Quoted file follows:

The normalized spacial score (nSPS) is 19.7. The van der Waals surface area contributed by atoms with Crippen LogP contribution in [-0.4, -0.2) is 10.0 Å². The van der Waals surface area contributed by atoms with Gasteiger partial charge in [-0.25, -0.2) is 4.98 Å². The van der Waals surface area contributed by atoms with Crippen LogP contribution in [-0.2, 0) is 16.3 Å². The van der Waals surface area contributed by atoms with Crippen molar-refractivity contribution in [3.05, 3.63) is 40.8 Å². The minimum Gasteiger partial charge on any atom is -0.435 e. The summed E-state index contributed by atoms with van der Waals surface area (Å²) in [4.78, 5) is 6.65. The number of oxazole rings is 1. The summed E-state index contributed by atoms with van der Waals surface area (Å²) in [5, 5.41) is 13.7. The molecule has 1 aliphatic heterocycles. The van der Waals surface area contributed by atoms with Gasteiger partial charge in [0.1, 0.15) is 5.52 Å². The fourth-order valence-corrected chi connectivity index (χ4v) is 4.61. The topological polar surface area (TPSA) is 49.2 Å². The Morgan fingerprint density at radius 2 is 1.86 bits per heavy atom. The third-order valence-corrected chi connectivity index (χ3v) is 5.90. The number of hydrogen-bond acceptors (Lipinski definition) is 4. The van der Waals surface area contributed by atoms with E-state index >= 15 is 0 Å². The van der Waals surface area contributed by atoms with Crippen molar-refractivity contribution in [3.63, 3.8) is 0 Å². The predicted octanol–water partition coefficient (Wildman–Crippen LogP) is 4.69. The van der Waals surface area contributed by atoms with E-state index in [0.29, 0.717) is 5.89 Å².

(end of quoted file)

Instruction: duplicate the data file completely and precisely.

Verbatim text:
The normalized spacial score (nSPS) is 19.7. The van der Waals surface area contributed by atoms with Crippen LogP contribution in [-0.4, -0.2) is 10.0 Å². The van der Waals surface area contributed by atoms with Gasteiger partial charge in [-0.25, -0.2) is 4.98 Å². The van der Waals surface area contributed by atoms with Crippen LogP contribution in [-0.2, 0) is 16.3 Å². The van der Waals surface area contributed by atoms with Crippen molar-refractivity contribution in [3.05, 3.63) is 40.8 Å². The minimum Gasteiger partial charge on any atom is -0.435 e. The summed E-state index contributed by atoms with van der Waals surface area (Å²) in [4.78, 5) is 6.65. The number of oxazole rings is 1. The summed E-state index contributed by atoms with van der Waals surface area (Å²) in [5, 5.41) is 13.7. The molecule has 1 aliphatic heterocycles. The van der Waals surface area contributed by atoms with Gasteiger partial charge in [0.1, 0.15) is 5.52 Å². The fourth-order valence-corrected chi connectivity index (χ4v) is 4.61. The topological polar surface area (TPSA) is 49.2 Å². The Morgan fingerprint density at radius 2 is 1.86 bits per heavy atom. The third-order valence-corrected chi connectivity index (χ3v) is 5.90. The number of hydrogen-bond acceptors (Lipinski definition) is 4. The van der Waals surface area contributed by atoms with E-state index >= 15 is 0 Å². The van der Waals surface area contributed by atoms with Crippen molar-refractivity contribution in [3.63, 3.8) is 0 Å². The predicted octanol–water partition coefficient (Wildman–Crippen LogP) is 4.69. The van der Waals surface area contributed by atoms with E-state index in [0.29, 0.717) is 5.89 Å².